Ascoltami, i poeti laureati
Meglio se le gazzarre degli uccelli
Vedi, in questi silenzi in cui le cose
Ma l’illusione manca e ci riporta il tempo
The lemon trees
Listen to me, laurel-wreathed poets
Better if the chirruping of the birds
You see, in this silence in which all things
But the illusion is incomplete and time restores us
Translation ©Matilda Colarossi
Limoni is the opening poem in Eugenio Montale’s collection Cuttlebones, in the section called In limine. It is one of Montale’s most famous poems because it a sort of manifesto for the poet’s future works. He starts by asking us to listen, then immediately distances himself from the poetry of the past (D’Annunzio in particular, identified in the “poeti laureati”) and the prestigious language that identified it ( not normal plants but “bossi ligustri o acanti”). His own poetry will deal more with the life of every man: the puddles, the lanes, and the lemon trees that describe the Ligurian landscape.
Montale, therefore, distances himself from poetry that meant to reveal a “superior” truth, and presents poetry that is nothing but fragments of fleeting happiness, These moments are so rare that those who have been touched by them are seen as “Divinità”, deities”. The poetry is secular and philosophical, there are no super-humans, no religion. The “male di vivere”, the pain of living, which the poet perceives is always lurking in the shadows; and yet, a glimpse of that happiness is possible through that half open gate that looks onto an orchard and the yellow lemons, as radiant as the sun.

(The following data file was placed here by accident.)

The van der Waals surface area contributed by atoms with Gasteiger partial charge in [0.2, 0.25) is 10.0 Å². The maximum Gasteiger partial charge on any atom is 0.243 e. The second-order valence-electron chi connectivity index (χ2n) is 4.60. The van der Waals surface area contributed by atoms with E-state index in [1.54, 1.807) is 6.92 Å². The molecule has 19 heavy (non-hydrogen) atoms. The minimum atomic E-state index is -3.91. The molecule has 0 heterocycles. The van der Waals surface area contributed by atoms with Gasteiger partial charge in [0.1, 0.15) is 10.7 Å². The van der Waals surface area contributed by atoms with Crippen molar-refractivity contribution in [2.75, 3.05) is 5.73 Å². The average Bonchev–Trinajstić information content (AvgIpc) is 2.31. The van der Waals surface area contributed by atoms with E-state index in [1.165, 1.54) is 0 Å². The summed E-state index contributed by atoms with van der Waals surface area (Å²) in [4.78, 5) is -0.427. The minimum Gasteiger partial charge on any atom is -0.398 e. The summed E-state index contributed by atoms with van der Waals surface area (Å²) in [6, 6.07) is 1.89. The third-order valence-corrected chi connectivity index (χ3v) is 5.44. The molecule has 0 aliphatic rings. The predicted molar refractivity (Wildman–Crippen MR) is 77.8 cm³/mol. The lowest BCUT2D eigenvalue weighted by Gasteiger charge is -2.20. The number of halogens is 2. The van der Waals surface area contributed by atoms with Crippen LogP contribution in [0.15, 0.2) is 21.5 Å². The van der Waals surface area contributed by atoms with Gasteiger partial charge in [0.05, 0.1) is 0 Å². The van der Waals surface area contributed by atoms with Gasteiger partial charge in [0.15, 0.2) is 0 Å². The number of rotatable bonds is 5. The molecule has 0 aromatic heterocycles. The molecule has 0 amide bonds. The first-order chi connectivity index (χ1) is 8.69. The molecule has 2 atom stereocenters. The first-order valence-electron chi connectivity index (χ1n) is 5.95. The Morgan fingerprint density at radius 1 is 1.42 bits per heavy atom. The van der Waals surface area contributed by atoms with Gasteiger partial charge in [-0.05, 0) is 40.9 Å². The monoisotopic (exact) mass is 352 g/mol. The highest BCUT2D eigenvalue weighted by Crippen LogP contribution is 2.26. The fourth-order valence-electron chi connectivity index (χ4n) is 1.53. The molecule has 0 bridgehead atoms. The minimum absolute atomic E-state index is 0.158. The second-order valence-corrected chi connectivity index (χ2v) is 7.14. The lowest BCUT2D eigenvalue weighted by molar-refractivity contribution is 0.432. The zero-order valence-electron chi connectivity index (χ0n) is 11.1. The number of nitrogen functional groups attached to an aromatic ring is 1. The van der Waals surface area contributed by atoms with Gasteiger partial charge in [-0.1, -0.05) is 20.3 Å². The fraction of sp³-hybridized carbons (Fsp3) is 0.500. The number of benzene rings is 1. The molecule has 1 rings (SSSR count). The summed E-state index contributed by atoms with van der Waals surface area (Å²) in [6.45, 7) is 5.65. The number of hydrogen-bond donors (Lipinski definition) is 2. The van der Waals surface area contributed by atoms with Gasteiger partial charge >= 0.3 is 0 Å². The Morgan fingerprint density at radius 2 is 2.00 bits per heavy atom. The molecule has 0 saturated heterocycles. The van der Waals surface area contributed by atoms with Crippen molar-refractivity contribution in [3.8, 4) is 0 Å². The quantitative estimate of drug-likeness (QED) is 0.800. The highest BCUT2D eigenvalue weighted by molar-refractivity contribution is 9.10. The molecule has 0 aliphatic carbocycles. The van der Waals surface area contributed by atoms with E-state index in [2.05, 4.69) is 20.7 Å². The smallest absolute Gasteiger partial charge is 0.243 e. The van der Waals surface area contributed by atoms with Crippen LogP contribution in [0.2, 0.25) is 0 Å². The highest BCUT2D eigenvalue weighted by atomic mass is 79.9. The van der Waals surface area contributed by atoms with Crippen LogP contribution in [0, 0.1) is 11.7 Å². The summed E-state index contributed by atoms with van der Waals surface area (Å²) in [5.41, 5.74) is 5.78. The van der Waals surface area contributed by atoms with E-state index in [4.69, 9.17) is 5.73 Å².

If Montale, as he himself stated in 1946, wanted to “turn his head” from past literary models, and “the eloquence of our ancient refined tongue” , I limoni is, however, on a technical and rhetorical level, anything but unrefined. Hidden in the poem are hendecasyllables and septenaries (often double) linked by rhyme (“laureati | usati”; “indaga | dilaga”) and a careful phonic form. There are numerous dry, harsh sounds like “mezzo seccate”; “le viuzze”; and “gazzarre” etc. as well as an attentive imagery, which closes the poem with the famous words “trombe d’oro della solarità”, golden trumpets of radiance. I have tried to reproduce the sounds, the music: as always, much is lost in translation. -M.C.
Painting: The lemon tree, Henry Scott Tuke (1858- 1929)
This work is licensed under a Creative Commons Attribution-NonCommercial-NoDerivatives 4.0 International License.